Baltimore has thriving farmer’s markets, and the number of grocery stores are growing. But access to fresh produce remains a challenge in many neighborhoods. This weekend, a pop-up farmer’s market organized by the founders of Tessemae’s aims to spotlight the food desert issue, and provide some veggies in the meantime.
Tessemae’s salad dressing and condiments originated in Annapolis when the Vetter brothers decided their mother’s salad dressing was good enough to sell, and has been growing with spots on Whole Foods’ shelves. Recently, the company got a serious shot in the arm of new capital in the form of a $5 million investment from Kevin and Scott Plank. At the same time, the Vetters have sought to put the issue of food deserts front and center with pop-up market events in Compton and Chicago. They’re calling the initative Crop Circles.
This weekend, there will be a sighting a little closer to home at New Hope Academy (900 Druid Hill Ave.) in Baltimore. The event is on Saturday, Nov. 21, from 10 a.m. – 3 p.m.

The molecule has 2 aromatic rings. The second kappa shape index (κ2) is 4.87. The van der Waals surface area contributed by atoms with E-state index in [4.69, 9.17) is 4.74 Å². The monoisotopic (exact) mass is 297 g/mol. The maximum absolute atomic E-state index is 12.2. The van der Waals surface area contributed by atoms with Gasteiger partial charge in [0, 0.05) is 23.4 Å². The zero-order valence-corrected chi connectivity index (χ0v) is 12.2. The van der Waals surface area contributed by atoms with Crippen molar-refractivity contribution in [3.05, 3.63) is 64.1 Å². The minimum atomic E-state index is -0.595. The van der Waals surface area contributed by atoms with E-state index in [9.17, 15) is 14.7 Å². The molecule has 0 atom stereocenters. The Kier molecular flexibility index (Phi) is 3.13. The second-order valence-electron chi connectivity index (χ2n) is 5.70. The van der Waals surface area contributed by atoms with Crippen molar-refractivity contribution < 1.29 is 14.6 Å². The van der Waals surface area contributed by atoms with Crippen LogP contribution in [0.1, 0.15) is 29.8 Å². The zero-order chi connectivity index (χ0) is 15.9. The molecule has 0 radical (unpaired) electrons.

For each event, Tessemae’s gives away bags of produce sourced from what Tessemae’s Greg Vetter described as “18 wheelers full of produce” from Renaissance Food Group’s Garden Highway. Live entertainment and activities are also planned. “It’s very community-focused,” Vetter said.
The organizers chose the New Hope Academy site because it is in one of the city’s most parched food deserts, according to a food desert map released by Johns Hopkins. Vetter said Tessemae’s would like to continue to do three Crop Circles events a year, but that depends on sponsors and interest. Anyone who buys Tessemae’s using the company’s e-commerce platform can also donate.
Vetter acknowledges that the events aren’t solutions to the issue, but believes that they can be a strong voice to raise awareness.
“We have the ability to bring all of the people that are fighting that fight every single day together for an event,” he said.
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